Helen Harris Perlman pioneered the “Chicago School” of social work, arguing that many people in crisis needed short-term therapy and solutions rather than long-term Freudian analysis. Perlman earned a BA from the University of Minnesota in 1926 and won several undergraduate prizes for her writing, but writing and teaching jobs for Jewish women were scarce. Instead she began working as a counselor for the Jewish Social Service and was increasingly compelled by the stories of those she helped, spending eighteen years as a caseworker in settings ranging from family services to psychiatric clinics. She went on to earn a master’s in social work from Columbia in 1943 and begin teaching at the University of Chicago in 1945. In 1957 Perlman published Social Casework: A Problem-Solving Process, which argued that society’s pressures and values affected which solutions work in different cases, and focused on flexible responses to people in crisis. Perlman served on the editorial boards of the Journal of American Orthopsychiatry and Social Work. She continued to teach graduate courses at the University of Chicago long after her official retirement, and was honored with a lifetime achievement award by the Council on Social Work Education in 1992.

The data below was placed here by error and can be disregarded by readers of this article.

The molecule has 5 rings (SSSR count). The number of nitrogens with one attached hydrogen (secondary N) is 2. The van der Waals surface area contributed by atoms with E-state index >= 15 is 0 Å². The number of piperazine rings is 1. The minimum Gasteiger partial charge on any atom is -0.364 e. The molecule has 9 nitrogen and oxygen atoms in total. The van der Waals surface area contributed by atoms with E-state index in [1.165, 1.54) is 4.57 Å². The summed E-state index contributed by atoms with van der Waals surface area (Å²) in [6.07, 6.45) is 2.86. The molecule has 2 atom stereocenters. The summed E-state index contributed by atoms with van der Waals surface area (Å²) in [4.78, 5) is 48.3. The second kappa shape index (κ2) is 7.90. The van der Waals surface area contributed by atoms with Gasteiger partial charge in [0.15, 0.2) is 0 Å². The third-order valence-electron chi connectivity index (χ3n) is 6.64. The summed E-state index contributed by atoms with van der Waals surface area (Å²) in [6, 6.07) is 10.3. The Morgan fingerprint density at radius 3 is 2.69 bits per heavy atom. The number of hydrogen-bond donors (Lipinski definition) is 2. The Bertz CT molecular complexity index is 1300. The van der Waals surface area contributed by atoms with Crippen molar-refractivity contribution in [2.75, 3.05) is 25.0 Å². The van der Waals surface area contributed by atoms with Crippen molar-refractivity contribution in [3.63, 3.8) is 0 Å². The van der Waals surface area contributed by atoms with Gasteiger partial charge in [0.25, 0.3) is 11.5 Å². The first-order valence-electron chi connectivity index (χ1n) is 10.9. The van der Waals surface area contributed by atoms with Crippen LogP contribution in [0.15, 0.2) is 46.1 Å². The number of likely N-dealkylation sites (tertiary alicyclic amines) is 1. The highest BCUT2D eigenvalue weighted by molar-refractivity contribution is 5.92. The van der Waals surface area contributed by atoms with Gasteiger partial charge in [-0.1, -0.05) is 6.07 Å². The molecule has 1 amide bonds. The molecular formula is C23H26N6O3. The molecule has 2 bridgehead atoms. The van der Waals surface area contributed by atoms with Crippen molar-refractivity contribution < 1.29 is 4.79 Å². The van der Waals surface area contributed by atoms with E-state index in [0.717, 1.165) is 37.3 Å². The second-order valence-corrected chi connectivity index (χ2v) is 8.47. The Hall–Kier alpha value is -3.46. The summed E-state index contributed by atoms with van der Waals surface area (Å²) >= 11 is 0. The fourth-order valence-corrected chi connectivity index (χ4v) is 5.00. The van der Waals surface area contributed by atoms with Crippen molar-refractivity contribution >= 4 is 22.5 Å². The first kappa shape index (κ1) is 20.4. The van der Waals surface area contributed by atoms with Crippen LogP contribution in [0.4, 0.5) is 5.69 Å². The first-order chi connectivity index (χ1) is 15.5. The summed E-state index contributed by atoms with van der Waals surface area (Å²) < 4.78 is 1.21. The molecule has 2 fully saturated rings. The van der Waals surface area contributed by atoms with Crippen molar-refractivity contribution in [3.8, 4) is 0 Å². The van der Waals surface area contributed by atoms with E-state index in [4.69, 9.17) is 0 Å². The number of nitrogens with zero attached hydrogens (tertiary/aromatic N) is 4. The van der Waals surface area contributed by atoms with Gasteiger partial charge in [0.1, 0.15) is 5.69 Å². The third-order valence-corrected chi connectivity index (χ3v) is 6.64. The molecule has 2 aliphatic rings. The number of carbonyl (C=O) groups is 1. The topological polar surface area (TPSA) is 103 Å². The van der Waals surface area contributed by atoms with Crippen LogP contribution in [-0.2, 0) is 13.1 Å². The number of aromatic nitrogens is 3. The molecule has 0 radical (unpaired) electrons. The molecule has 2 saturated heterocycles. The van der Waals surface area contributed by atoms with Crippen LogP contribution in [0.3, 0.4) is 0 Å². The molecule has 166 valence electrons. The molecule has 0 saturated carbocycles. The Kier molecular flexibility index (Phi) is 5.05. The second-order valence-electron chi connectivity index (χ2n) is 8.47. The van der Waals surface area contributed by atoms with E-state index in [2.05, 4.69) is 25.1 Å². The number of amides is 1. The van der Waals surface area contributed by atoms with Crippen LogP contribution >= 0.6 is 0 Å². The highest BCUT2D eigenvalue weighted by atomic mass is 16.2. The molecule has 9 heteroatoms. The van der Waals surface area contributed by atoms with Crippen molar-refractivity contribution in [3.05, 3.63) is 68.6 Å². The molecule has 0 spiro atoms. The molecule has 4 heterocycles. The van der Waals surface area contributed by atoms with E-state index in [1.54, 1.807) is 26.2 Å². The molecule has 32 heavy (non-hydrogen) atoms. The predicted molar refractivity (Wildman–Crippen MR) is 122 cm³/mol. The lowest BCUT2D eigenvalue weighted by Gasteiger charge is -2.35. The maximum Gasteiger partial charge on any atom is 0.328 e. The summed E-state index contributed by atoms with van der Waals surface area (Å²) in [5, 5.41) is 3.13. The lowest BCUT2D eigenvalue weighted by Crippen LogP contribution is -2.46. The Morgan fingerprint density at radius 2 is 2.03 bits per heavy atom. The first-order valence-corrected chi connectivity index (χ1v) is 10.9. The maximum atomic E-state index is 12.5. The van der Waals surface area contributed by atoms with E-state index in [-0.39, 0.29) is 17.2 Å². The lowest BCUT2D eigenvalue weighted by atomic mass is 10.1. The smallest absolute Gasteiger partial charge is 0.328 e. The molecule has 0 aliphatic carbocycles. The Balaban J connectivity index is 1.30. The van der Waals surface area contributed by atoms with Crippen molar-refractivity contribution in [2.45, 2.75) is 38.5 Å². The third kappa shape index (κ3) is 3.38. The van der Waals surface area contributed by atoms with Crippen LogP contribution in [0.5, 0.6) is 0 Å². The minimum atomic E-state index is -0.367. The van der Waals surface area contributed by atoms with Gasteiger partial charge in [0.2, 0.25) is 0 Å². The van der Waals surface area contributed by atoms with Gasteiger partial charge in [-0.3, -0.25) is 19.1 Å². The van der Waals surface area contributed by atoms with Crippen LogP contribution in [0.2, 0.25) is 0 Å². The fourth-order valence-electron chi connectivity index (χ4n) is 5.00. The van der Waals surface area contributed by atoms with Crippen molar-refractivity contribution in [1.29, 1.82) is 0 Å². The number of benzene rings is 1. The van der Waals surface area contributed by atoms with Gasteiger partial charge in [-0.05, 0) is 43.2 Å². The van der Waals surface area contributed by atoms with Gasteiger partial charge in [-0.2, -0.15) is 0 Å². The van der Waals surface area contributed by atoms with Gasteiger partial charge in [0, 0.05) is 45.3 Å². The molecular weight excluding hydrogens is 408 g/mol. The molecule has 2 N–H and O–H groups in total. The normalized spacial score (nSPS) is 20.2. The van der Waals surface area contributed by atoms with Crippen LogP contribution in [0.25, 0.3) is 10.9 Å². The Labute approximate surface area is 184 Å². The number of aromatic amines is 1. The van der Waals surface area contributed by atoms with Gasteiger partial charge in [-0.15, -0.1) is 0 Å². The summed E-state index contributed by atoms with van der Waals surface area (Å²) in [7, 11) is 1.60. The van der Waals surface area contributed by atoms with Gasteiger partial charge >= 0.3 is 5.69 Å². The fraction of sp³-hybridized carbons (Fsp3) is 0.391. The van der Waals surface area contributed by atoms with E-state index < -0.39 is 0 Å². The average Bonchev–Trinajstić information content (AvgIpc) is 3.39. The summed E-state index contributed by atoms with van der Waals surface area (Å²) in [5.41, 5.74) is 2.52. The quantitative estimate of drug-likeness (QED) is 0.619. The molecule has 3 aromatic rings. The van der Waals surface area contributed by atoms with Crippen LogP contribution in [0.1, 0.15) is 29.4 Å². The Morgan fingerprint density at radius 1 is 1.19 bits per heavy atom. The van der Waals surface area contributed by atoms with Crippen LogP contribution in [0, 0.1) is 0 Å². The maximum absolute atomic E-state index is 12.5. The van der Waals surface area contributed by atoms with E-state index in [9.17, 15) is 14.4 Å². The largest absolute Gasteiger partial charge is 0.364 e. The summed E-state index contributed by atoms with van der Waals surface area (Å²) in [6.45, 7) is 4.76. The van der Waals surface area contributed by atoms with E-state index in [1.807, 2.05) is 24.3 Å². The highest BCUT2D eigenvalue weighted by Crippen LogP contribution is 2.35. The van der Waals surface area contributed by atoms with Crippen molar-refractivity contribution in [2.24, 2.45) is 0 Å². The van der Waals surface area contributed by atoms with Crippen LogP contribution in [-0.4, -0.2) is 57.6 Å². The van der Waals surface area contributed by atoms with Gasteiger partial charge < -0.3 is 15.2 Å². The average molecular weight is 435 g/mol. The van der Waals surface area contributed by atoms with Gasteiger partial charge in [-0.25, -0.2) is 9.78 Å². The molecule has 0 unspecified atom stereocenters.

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Jewish Women's Archive. "Hellen Harris Perlman." (Viewed on September 23, 2019) <https://jwa.org/people/perlman-helen>.